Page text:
Human Stain

“The little bit of stoicism I have inside goes away, and the desire not to die, to never die, becomes almost unbearable.”

Unique novel, to be read calmly, without haste, and to recommend to your friends as a show of affection.

The narrating voice is that of Nathan Zuckerman, who tells the story of his friend Coleman Silk, senior lecturer and principal of Athena College, starting from the summer of 1998, which led to the death of his friend and gave the character of immortality to their friendship.

Following a fake and pretentious incident in the classroom during an appeal, Coleman Silk has the misfortune of defining spooks as two perpetually absent students. Unfortunately, the two absent students were African Americans and gave those words the worst connotation, accusing their professor of racism. An accusation so petty that it led to his wife’s death, forced him to leave his job, and wanted to make the defense against that infamy the last crusade in his life.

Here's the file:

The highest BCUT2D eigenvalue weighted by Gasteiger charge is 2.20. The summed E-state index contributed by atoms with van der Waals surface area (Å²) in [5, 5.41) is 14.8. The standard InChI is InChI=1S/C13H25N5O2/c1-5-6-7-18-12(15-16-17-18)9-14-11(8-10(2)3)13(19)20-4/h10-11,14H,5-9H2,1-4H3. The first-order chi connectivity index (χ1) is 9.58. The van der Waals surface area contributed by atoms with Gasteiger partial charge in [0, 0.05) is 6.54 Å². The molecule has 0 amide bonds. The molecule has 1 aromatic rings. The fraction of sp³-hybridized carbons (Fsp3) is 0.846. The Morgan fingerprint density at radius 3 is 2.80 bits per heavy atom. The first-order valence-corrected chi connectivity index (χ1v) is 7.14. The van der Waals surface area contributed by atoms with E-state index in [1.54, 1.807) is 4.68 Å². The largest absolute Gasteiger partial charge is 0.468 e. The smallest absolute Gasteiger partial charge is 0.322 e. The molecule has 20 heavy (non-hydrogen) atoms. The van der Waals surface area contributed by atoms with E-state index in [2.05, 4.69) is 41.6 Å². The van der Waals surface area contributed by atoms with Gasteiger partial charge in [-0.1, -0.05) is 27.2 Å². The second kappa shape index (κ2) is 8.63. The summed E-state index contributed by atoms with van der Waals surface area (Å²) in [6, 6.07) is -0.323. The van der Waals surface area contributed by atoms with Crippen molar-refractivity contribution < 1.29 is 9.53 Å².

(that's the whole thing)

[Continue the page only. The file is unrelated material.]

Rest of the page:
A novel that goes beyond mere fiction. We do not struggle to place it in the category of books that open the mind, capable of scratching away the fake respectability that invades society, careful to enhance the politically correct of appearance, without dealing with the essence of the problem. Indeed, sometimes as the story of Coleman Silk teaches it is the politically correct to do the worst damage and this is now true for the whole Western world.

It’s the first novel we’ve read by Roth, and it made us want to put many more on our must-read list. Writing is also a pleasure for the eyes, mind and heart. Style, breath, story told, perfection of the characters and, more generally still, the way he describes the influence of society in the everyday life of men represent one of the high points of Roth’s literary creation.


Philip Roth, La macchia umana, Einaudi, Torino, 2001

Original Edition: Human Stain, Houghton Mifflin Harcourt, Boston, 2000

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